Health Product InfoWatch - August 2016

ISSN 2368-8025
Pub. no 150182

Health Products and Food Branch
Marketed Health Products Directorate
Health Product InfoWatch Editorial Team


Health products mentioned in this issue

Pharmaceuticals and Biologics

Medical Devices



This monthly publication is intended primarily for healthcare professionals and includes information on pharmaceuticals, biologics, medical devices and natural health products. It provides a summary of key health product safety information published in the previous month by Health Canada, as well as a selection of new health product safety information meant to raise awareness. New information contained in this issue is not comprehensive but rather represents a selection of clinically relevant items warranting enhanced dissemination.

Reporting Adverse Reactions
Canada Vigilance Program
Phone: 1-866-234-2345
Fax: 1-866-678-6789

For more information on how to report an adverse reaction, visit the Reporting Adverse Reactions to Drugs and Other Health Products page.

Monthly recap of health product safety information

The following is a list of health product advisories as well as summaries of completed safety reviews published in July 2016 by Health Canada.

Alere INRatio and INRatio 2 PT/INR Monitoring Systems

Health Canada advised Canadians that Alere Inc., is withdrawing Alere INRatio and INRatio 2 Prothrombin Time Monitoring Systems from the Canadian market. There is a risk that the Alere devices provide an inaccurate low reading of blood clotting time.

Blincyto (blinatumomab)

There have been reported cases of life-threatening, sometimes fatal pancreatitis associated with the use of Blincyto. If pancreatitis is suspected, Blincyto should be either temporarily interrupted or discontinued. The Canadian Product Monograph has been updated to reflect this new safety information.

Codeine-containing products

This safety review evaluated the risk of respiratory depression in children and adolescents associated with the use of codeine-containing products. There are well-described reports of life-threatening breathing problems in patients under 18 years of age, when prescription codeine is used as part of treating pain after surgery to remove tonsils or adenoids. Therefore, Health Canada is working with manufacturers to update the Canadian Product Monograph so that prescription codeine is no longer used in children and adolescents for this purpose. Health Canada has also communicated this information to Canadians.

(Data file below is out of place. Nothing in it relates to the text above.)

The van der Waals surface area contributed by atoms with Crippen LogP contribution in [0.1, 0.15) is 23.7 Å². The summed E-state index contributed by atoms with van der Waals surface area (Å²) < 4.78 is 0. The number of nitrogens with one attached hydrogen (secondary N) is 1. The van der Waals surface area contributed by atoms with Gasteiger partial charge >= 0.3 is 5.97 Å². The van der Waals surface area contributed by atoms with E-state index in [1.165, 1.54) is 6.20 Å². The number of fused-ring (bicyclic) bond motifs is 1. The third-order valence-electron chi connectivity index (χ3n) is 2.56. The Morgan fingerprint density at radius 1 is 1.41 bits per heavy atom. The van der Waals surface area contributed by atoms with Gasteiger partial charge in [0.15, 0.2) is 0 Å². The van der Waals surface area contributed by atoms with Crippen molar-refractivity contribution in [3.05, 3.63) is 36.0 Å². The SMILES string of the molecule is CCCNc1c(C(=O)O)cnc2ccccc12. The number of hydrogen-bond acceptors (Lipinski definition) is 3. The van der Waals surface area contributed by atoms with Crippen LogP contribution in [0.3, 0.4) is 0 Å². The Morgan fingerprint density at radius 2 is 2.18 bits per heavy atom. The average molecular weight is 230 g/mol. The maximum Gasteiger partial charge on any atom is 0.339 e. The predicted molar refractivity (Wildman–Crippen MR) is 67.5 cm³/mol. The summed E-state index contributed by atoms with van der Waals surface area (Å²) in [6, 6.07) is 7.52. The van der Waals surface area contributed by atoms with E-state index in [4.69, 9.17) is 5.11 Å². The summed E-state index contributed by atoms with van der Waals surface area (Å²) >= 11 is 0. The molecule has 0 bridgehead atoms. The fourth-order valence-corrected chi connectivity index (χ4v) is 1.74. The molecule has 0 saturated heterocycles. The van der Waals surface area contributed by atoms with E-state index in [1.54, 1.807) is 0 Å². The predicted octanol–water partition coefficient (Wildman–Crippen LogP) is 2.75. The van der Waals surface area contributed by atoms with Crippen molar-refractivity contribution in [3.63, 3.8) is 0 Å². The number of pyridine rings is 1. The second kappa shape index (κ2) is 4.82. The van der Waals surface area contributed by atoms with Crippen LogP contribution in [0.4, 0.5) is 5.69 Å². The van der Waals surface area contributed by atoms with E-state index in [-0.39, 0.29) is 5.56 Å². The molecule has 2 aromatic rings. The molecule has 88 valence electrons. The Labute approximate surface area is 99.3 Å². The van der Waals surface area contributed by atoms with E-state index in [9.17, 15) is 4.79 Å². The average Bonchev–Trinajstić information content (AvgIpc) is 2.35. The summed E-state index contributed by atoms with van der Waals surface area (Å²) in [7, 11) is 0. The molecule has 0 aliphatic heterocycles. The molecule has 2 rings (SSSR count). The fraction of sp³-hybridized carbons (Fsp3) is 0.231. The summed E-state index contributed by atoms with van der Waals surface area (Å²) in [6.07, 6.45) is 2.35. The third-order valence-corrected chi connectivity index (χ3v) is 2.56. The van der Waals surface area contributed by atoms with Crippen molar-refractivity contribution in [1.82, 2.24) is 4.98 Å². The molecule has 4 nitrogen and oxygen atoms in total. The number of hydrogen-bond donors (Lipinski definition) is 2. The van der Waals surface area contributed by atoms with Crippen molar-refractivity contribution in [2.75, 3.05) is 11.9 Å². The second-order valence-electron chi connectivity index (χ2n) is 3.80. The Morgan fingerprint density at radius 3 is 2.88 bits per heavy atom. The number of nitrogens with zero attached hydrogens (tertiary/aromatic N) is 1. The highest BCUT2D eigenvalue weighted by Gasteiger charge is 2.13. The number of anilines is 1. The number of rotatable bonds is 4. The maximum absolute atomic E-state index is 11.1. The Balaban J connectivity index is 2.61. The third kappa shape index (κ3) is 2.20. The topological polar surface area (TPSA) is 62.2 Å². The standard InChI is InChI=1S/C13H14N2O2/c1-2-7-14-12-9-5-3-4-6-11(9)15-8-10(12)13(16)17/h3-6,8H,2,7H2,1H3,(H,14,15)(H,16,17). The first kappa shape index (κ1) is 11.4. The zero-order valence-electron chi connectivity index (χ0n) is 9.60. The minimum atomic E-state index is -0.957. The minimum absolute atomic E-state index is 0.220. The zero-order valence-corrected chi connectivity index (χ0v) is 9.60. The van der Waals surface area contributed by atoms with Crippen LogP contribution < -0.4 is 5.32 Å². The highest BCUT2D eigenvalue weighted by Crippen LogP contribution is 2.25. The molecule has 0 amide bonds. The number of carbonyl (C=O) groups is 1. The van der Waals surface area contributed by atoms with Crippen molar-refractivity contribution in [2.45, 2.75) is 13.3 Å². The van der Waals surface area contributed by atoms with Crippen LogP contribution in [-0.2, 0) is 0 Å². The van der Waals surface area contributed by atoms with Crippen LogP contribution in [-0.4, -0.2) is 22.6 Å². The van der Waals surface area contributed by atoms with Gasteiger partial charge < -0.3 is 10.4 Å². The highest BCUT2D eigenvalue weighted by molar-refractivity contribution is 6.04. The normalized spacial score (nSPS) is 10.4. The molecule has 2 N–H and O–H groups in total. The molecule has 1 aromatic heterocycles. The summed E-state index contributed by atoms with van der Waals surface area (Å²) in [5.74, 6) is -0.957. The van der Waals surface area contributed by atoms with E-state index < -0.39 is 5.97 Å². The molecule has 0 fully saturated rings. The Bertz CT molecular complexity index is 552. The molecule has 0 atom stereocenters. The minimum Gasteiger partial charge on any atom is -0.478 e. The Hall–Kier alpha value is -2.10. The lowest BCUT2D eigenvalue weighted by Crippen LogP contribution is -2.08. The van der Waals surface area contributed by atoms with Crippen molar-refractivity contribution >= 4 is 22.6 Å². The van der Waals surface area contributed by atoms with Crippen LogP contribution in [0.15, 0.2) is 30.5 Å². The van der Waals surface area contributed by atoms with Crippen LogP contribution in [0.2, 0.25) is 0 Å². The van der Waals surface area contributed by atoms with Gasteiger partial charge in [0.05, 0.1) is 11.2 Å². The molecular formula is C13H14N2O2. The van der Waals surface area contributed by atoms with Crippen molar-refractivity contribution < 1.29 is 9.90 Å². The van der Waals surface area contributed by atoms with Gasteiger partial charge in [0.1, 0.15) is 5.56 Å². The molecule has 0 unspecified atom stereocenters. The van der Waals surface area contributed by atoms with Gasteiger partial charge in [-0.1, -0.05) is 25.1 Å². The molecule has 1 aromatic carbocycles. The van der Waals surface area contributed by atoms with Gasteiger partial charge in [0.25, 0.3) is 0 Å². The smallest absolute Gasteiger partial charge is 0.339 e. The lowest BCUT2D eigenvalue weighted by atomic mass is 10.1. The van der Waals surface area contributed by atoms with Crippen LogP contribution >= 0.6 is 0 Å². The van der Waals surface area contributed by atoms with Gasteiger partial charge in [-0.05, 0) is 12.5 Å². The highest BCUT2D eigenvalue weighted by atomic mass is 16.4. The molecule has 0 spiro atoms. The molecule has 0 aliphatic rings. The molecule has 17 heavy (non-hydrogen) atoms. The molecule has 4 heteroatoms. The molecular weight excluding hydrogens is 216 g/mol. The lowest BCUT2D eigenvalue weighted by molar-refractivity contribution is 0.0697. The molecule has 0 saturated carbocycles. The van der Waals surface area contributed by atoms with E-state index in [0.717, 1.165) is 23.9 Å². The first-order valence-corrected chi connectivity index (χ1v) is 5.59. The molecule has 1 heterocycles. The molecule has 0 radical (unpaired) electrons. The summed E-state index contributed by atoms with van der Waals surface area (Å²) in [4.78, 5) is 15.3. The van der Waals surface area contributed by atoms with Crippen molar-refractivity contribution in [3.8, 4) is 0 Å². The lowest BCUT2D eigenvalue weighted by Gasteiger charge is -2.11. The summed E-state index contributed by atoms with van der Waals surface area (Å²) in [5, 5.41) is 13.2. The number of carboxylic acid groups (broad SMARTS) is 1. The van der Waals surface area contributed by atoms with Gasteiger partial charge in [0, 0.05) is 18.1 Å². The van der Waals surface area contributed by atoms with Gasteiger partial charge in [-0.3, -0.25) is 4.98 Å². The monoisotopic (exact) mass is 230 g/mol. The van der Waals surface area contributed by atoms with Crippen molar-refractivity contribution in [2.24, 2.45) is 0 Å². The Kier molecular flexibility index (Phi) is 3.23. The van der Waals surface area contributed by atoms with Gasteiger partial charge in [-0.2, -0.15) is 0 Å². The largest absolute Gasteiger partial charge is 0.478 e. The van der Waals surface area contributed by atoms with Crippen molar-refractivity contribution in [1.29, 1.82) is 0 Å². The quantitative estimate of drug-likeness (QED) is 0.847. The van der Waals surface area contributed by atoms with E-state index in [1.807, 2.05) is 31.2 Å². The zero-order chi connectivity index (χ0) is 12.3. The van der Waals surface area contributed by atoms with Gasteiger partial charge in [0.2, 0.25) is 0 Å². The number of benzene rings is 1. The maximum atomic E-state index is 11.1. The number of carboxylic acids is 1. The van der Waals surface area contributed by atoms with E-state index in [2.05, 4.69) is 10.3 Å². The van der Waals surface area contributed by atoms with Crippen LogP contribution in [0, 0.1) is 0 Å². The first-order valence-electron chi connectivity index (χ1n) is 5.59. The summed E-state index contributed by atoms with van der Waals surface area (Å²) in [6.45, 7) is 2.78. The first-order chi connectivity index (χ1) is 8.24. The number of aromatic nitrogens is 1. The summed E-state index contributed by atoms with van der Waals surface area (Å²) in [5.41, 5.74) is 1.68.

Diclectin (doxylamine and pyridoxine combination)

The safety of Diclectin was recently reviewed by Health Canada as part of its routine health product monitoring. Health Canada's review found that Diclectin's benefits continue to outweigh its risks, when used as authorized. The review also showed no change in the safety profile of Diclectin in pregnant women. Health Canada will continue to monitor this issue.

Foreign health products

These foreign health products have been found by regulators in other countries to contain undeclared allergens, undeclared drug ingredients or high levels of heavy metals. These products are not authorized for sale in Canada and have not been found in the Canadian marketplace but it is possible they may have been brought into the country by travellers or purchased over the Internet.

Hydrocodone-containing products

This safety review evaluated the risk of respiratory depression in children and adolescents associated with the use of hydrocodone-containing products. The majority of cases of serious breathing problems identified in the safety review involved children under 6 years of age and usually involved higher-than-recommended doses. Therefore, Health Canada will work with the manufacturers to update the Canadian Product Monograph to indicate that its use in children under 6 years of age is no longer recommended. Health Canada has also communicated this information to Canadians.

Inferior Vena Cava Filters

Serious complications have been reported in patients implanted with an inferior vena cava (IVC) filter, including caval perforation, caval thrombosis, filter fracture and fragment embolization, intracardiac migration, cardiac perforation, cardiac tamponade, and death. Healthcare professionals should carefully consider the indications for IVC filters. Retrievable IVC filters are intended for short-term placement and, when possible, should be removed when anticoagulation therapy can be started or if a patient's risk of pulmonary embolism subsides.

Kogenate FS and Helixate FS (Antihemophilic Factor [Recombinant])

This safety review evaluated the risk of developing inhibitory antibodies (IA) to Kogenate FS and Helixate FS in previously untreated patients with severe hemophilia A. Health Canada's review concluded that the evidence does not suggest any additional concerns regarding the risk of developing IAs toward Kogenate FS and Helixate FS. Health Canada will continue to monitor the situation.

Personnelle sunscreen lotion

Health Canada advised Canadians not to use two Personnelle sunscreen lotions (DIN 02395983 and 02395975) because of microbial contamination. The affected sunscreen was sold at Jean Coutu retail locations.

Unauthorized health products (B-Hard on Demand and Wonderblue)